It’s National Animal Shelter Appreciation Week, so I thought I’d share an older piece I wrote years ago for StubbyDog (originally published Oct. 2011) called Everyday Heroes: Shelter Workers.

They stand at the doorway each morning and take a deep breath. The dogs, recognizing that they’re no longer alone, have erupted in a cacophony of demands for food, bathroom breaks, attention.
Overwhelmed by the noise, hearts pounding, trying to pick a direction to go in first, they say, “I’m coming just as fast as I can everybody. I love you all this morning.”

And then they start running.

They weave through the chaos: an injured dog, the hysterical family of a missing elderly cat, an animal control officer with a van full of strays, new volunteers who need training, making a call to an adopter that didn’t show to pick up their new dog, setting up a safe kennel for a victim of cruelty in desperate need of medical care.

There are more dogs than there are kennels.

There are adopters to meet with, kennel cough to be treated, biographies to write, veterinarians and trainers to consult with, surgeries to find funding for, rescue groups to reach out to, social media trolls to quiet, documentation of cruelty cases to complete, baths to be given, and hard, painful choices to be made.

The daily work continues: Kennels must be scrubbed, food delivered, medications carefully administered, evaluations to be completed, kennel charts filled out, yards to be cleaned.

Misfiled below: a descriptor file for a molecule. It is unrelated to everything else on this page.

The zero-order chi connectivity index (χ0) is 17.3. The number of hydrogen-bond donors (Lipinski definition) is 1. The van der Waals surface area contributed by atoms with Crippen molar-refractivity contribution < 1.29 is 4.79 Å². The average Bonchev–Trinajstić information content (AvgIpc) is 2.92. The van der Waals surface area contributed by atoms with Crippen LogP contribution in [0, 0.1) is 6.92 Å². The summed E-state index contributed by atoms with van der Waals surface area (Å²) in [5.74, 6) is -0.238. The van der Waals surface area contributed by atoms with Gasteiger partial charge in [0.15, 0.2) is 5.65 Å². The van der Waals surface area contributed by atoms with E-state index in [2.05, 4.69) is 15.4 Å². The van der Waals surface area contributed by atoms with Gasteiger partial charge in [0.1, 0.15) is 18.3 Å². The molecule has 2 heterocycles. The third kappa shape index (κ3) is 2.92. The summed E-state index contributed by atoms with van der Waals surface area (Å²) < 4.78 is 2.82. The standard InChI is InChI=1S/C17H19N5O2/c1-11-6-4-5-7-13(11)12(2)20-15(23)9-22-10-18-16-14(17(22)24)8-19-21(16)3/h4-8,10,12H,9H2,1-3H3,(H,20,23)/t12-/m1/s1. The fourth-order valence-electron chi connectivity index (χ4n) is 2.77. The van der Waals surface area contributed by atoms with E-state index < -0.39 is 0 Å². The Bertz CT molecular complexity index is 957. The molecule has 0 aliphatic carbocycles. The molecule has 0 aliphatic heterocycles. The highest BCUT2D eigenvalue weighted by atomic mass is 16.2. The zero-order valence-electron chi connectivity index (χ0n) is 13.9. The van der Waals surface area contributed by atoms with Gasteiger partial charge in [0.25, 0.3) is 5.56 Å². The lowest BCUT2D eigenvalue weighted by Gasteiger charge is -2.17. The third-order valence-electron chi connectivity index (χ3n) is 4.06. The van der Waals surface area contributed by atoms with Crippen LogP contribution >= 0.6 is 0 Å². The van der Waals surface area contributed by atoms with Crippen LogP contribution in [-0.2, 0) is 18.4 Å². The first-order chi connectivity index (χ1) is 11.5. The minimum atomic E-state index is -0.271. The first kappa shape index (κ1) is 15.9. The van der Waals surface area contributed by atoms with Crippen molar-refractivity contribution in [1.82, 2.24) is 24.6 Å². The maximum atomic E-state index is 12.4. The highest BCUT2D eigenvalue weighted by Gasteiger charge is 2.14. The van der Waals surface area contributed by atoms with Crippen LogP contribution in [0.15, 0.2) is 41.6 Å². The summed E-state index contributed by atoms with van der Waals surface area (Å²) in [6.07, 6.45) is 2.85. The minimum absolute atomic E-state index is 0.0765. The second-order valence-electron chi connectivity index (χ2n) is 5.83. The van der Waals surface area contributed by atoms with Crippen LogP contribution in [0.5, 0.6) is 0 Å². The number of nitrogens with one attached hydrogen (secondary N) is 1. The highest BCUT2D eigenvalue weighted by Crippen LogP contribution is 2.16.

There are 24 hours in a day and 100+ hours of work to be done.

They feel tiny in the presence of this mountain of work and the countless souls they’ve been trusted to care for. How fast can they work, for how long, and will it make a difference?

But just when they feel like they’re slipping under water, it happens: one great day.

A long-term resident finally gets adopted, a local business stops by with a donation of a new washing machine, the dogs they feared wouldn’t make it find foster homes, a child’s birthday party brings toys and treats, an adopter calls to tell you how happy they are with their new cat, a volunteer brings coffee and hugs.

They are flying on the wings of this good day, fueled by the hope that there will be more just like it. Powering into another work week, trusting that, if they keep their heads up and their feet moving forward, it will be okay.

 

They are a vital part of our community. The safety net for our pets. The beating heart deep in our collective hope for a better world for our animals.

They are the magicians, the master jugglers, the contortionists, working endlessly to pull one more miracle out of their bag of tricks. One more life saved by their weary hands. They are the underpaid, overworked operators working the lines until there is a happy ending.

They are doing the work most of us could never bring ourselves to do. We depend on them to care for the animals in our families and communities. We demand more and more from them and they show up for the challenge. They are willing to take the heartbreak, the lost lives, the failures, the sadness and exhaustion. Because they know the animals can’t make it without them.

They are our determined hands, our compassionate hearts, and they need our support.

They are shelter workers and they’re everyday heroes. Be sure to thank them for their service.

p.s. I think volunteers and foster families are the bomb too and wrote tributes to them back in 2011. You can find them here and here

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